Like so many cool-looking keyboards from that period, it's foam and foil. But it still seemed worth getting, even though the first step would be dealing with that. Time has also taken a toll on the cable, which is several meters(!) long terminating in a DIN-5: the plasticizers have broken down making it sticky and prone to picking up dog fur off the floor.The 4120's user-friendly keyboard features numeric keypads, thumbwheels for graphic input, eight dedicated programmable function keys, ports for joystick and mouse, and a complete easy-to-use viewing system implemented from the keyboard.
The function key switches (not including the numpad) have much heavier springs. These were clearly internded for high-level functions and not rapid interaction like navigation.
There was some speculation that the f&f would be BTC. But, no, it's Keytronic. With all the keyboard has to do, some of the engineering is more complex than usual for keyboards of this period.
The controller is an MCS-51, specifically, an 8031, which needs external program ROM. That's convenient because the PROM can be pulled out and disasembled. This keyboard has rev 191-2716. The keys are scanned with the aid of a couple of custom chips, 22-00950-001 and 22-908-03A. The latter presents a parallel interface to Port 1 with strobe on P3.3, more or less exactly as in the patent that is conveniently cited on the PCB.
The thirteen LEDs need more pins and more power than can be handled directly by the MCU. They are connected to a couple of addressable high-current latches, NE5090, which are normally used to drive relays. The address and state lines come from Port 0. The control line comes from one of the outputs of a dual 2-to-4 demux, whose two selector lines come from P3.4 and P3.5. The two gates for the demux are WR and RD. All of which means that the MOVX instruction, which was designed for accessing external RAM, can be used to implement a primitive 8-position bus with common data lines (that are also shared with addresses to the PROM).
The other signals from the demux go to clock lines of various flip-flops for other parts of the system, such as, I believe, the joystick (I don't have one).
Port 2 seems to only be used for the high address bits of the external program memory.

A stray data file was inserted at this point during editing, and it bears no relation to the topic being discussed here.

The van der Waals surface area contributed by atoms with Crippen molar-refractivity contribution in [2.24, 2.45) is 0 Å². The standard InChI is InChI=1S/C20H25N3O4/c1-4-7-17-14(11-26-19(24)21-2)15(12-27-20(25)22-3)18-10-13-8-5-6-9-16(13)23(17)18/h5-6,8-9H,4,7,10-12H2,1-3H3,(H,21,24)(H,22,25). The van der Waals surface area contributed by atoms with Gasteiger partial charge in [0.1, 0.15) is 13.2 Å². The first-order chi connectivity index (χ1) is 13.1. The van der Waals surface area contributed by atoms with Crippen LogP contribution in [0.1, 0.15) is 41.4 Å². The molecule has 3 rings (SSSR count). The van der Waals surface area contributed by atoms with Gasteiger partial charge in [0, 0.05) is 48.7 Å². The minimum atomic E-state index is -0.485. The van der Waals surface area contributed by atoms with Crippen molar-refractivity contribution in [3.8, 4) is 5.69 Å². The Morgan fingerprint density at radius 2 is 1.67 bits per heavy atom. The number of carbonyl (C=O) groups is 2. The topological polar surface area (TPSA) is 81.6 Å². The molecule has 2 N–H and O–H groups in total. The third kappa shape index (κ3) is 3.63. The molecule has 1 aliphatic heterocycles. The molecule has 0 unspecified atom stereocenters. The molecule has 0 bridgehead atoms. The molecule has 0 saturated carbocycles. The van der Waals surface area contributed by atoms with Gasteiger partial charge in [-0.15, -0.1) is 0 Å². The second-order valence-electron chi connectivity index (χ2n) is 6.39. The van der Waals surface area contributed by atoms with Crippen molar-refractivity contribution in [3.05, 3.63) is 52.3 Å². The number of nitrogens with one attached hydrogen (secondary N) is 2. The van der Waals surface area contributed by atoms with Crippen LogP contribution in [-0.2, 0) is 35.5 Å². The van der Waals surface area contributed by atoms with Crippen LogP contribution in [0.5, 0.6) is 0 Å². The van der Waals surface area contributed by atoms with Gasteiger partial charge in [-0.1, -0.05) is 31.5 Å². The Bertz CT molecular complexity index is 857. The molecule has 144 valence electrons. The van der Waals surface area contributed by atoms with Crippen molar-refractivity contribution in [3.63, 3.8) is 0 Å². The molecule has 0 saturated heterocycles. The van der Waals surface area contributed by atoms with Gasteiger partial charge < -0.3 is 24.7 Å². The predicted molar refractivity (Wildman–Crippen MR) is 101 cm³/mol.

The 8051 has a built-in serial interface, which uses two more pins on Port 3. RxD comes from one of the wires of the DIN-5 connector, after being inverted twice by a NAND gate with Schmitt triggers to clean up the edges. TxD goes to another DIN pin, after begin inverted twice by a 7406.
The power line goes to two(!) 5V regulators, so it needs around 12V with a decent amount of current.
That is enough to build a converter board. After power-on / reset, all LEDs are on; the terminal needs to turn them off.
Nothing shows up on the serial port for a straightforward sketch. That is because the from-keyboard line, which is being held at idle-high by the keyboard end, is floating after going through the inverter. Open collector serial isn't really a thing: a pull-up is needed. Fortunately, turning on the internal one for PD2 just works on the Teensy AVR.
The serial communication is 1200 baud and the keyboard sends unique up and down key transitions, which is ideal, even separate codes for the two shift keys.
The to-keyboard protocol includes a single byte code to turn off all LEDs, as is perfect for right after power-up. And another to turn them all back on, which I suppose gives a way of attracting the user's attention by flashing them all quickly. There are also codes to turn on and off individual LEDs. The protocol numbers for those don't have any recognizable order. And the protocol allows for thirty-two of them, which is a bit weird.
Turning on a fourteenth LED by sending the highest possible code (31) actually drives a 555 timer connected to the speaker to play a tone. Even though that's a lot of hardware for this, there does not appear to be any way to change the note. And this keyboard seems to be too late for the craze of boards with linear switches playing clicky sounds.
I did not have anything very useful to do with all the indicator LEDs, so in the QMK default, I just made the four on the right light up when the key above them is pressed.
It's disappointing, but I have not yet had any luck getting the thumbwheels to do anything. I may need to take them out to connect to a scope. I imagine that they are simple rotary encoders with physical contacts for quadrature output as CLK and DT. The outputs go to a quad NAND gate. When I got the keyboard, they were disconnected. It's possible to connect the four-pin cable backwards; there is just a little arrow indicating where the pin 1 end goes. But I do not believe anything permanently bad results from that, even though it reverses power and ground. The signal outputs just don't make sense. It's also possible that the contacts have corroded, although they seem to be sealed inside the wheel.